Tourism Turmoil: Barcelona and Madrid’s Rental Markets

    Sep 10, 2019 @ 12:59 PM / by Yimkwan Tsang


    A photo of Barcelona, Spain taken during an on-site AIRINC cost of living survey.

    Temporary residents by the numbers in Barcelona

    Barcelona has 1.6 million residents and an annual influx of 30 million temporary residents. This excessive number of tourists has brought instability to the city’s housing market as many long-term rentals have turned into short-term furnished units to cater to demand.

    During my survey this August, Barcelona real estate sources spoke of regulations that aim to relieve the rental market. One approach is to extend the lease period from three to five years for individual landlords and to seven years for corporate landlords.

    There is also a restriction on new applications for holiday rentals. It is now necessary for a property owner to get proof of neighbors’ agreement for conversion to a short-term rental, which is often quite difficult. It is hoped that these regulations will help slow the disappearance of long-term rentals.


    Zenab Tavakoli - 5 days in Rome - YoutubeTrending now:

    5-Days-in-Rome: Glimpse an AIRINC Cost of Living Survey in Action! [video]


    Madrid's housing market showing signs of change

    Even though the number of visitors in Madrid is lower compared to Barcelona, Madrid is starting to face a similar problem, with about 3 million residents and 6 million annual visitors. In addition to demand from locals, nationals, and expatriates, tourists are contributing to the housing demand in this already tight market. More apartments are converting to short-term and holiday rentals.

    Madrid does not have new regulations like Barcelona, so the market is getting more heated with almost no negotiation. Some landlords are asking for six months’ rent in cash for the security deposit, which was previously one to two months’ rent. After May 2019’s presidential election, it is expected that the new administration may do something to slow down the rental market in Madrid similar to the new regulations in Barcelona.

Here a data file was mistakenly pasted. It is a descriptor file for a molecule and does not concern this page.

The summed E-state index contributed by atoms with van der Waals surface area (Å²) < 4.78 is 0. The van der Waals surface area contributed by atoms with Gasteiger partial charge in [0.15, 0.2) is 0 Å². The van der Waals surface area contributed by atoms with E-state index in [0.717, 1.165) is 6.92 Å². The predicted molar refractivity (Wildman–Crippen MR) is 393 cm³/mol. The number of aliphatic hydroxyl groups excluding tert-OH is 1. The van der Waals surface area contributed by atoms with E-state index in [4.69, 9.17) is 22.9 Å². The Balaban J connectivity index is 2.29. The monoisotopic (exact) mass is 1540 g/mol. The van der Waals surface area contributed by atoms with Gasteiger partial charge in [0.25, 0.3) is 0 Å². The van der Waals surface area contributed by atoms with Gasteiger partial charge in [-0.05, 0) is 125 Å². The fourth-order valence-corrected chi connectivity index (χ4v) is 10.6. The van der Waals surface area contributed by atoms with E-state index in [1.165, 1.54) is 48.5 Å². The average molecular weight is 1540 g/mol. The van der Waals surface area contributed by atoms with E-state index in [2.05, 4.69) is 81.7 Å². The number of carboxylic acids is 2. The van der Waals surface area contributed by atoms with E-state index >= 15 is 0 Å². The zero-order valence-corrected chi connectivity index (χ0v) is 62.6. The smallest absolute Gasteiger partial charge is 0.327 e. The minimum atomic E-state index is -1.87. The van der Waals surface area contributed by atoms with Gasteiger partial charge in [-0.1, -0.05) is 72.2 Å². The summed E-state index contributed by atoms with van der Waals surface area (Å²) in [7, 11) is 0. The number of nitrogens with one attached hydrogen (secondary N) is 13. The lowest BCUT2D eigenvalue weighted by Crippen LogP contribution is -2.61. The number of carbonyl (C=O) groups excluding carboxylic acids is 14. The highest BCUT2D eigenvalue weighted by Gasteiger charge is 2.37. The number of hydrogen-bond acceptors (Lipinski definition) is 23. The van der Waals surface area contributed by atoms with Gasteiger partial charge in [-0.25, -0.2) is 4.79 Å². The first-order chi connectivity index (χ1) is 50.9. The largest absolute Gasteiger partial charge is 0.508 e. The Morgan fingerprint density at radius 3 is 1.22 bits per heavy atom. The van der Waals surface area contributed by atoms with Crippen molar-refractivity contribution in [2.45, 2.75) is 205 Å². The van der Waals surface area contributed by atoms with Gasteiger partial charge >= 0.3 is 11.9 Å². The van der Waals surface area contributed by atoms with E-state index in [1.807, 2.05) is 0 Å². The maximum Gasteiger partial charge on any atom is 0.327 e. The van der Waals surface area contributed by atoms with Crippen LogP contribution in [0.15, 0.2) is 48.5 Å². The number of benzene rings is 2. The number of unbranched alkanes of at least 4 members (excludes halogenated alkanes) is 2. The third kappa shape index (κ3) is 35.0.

AIRINC will continue to monitor this closely. If you have any immediate questions, please reach out to your client engagement representative or click here.


    COLA Change Report - now available!Enhancing Employee Experience!

    Riding the COLA-Coaster: 2 Proactive Communication Strategies for Cost-of-Living


    Want to learn more about international housing?

    AIRINC’s International Housing Guide gives you online access to housing and utilities budgets tailored to meet your needs. The International Housing Guide illustrates specific housing options available at different budget levels and provides comprehensive housing market information, including rental costs by housing type and location as well as details on leases, furnishings, utilities, and expatriate residential areas.

    Learn More


    See an AIRINC cost of living survey in action!Featured video!

    What does a cost-of-living survey in action look like?


    Topics: Housing, On-site Insight, Hardship, Expatriate Housing, Insights and Experience, Calculate a housing budget, International Housing Guide, Housing Assessment Tool

    Yimkwan Tsang

    Written by Yimkwan Tsang

    Yimkwan joined AIRINC in 2017 as a surveyor and analyst, and is currently serving as a Senior Research Analyst. Her primary responsibilities include conducting international pricing and housing surveys, and analyzing the returned data. She also assists in the production of AIRINC’s WeChat account. Prior to AIRINC, she worked in Ipsos and different academic settings for various types of research. Yimkwan received her B.S. in Applied Psychology from New York University, and her M.S. degree in Housing Studies from The Chinese University of Hong Kong. In addition to English, she speaks Cantonese and Mandarin. She is based in Hong Kong.